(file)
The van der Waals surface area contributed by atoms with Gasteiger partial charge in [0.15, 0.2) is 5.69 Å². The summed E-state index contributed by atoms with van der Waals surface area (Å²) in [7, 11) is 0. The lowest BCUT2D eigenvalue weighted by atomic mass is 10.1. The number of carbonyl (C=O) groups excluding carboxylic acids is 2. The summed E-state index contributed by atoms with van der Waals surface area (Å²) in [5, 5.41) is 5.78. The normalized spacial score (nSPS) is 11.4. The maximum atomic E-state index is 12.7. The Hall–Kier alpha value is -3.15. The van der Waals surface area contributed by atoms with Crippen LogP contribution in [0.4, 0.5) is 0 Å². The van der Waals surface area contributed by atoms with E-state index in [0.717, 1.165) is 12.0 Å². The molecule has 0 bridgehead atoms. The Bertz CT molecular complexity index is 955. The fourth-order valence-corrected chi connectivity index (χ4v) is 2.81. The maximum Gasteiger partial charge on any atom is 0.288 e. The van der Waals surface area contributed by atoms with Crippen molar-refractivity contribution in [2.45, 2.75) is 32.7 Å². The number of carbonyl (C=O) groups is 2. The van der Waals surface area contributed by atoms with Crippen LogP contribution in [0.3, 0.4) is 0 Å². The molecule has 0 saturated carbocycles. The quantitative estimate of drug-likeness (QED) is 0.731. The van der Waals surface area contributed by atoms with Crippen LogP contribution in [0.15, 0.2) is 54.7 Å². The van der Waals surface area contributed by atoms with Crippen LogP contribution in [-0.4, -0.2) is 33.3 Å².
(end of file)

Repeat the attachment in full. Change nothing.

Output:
The van der Waals surface area contributed by atoms with Gasteiger partial charge in [0.15, 0.2) is 5.69 Å². The summed E-state index contributed by atoms with van der Waals surface area (Å²) in [7, 11) is 0. The lowest BCUT2D eigenvalue weighted by atomic mass is 10.1. The number of carbonyl (C=O) groups excluding carboxylic acids is 2. The summed E-state index contributed by atoms with van der Waals surface area (Å²) in [5, 5.41) is 5.78. The normalized spacial score (nSPS) is 11.4. The maximum atomic E-state index is 12.7. The Hall–Kier alpha value is -3.15. The van der Waals surface area contributed by atoms with Crippen LogP contribution in [0.4, 0.5) is 0 Å². The van der Waals surface area contributed by atoms with E-state index in [0.717, 1.165) is 12.0 Å². The molecule has 0 bridgehead atoms. The Bertz CT molecular complexity index is 955. The fourth-order valence-corrected chi connectivity index (χ4v) is 2.81. The maximum Gasteiger partial charge on any atom is 0.288 e. The van der Waals surface area contributed by atoms with Crippen molar-refractivity contribution in [2.45, 2.75) is 32.7 Å². The number of carbonyl (C=O) groups is 2. The van der Waals surface area contributed by atoms with Crippen LogP contribution in [0.3, 0.4) is 0 Å². The molecule has 0 saturated carbocycles. The quantitative estimate of drug-likeness (QED) is 0.731. The van der Waals surface area contributed by atoms with Crippen LogP contribution in [0.15, 0.2) is 54.7 Å². The van der Waals surface area contributed by atoms with Crippen LogP contribution in [-0.4, -0.2) is 33.3 Å².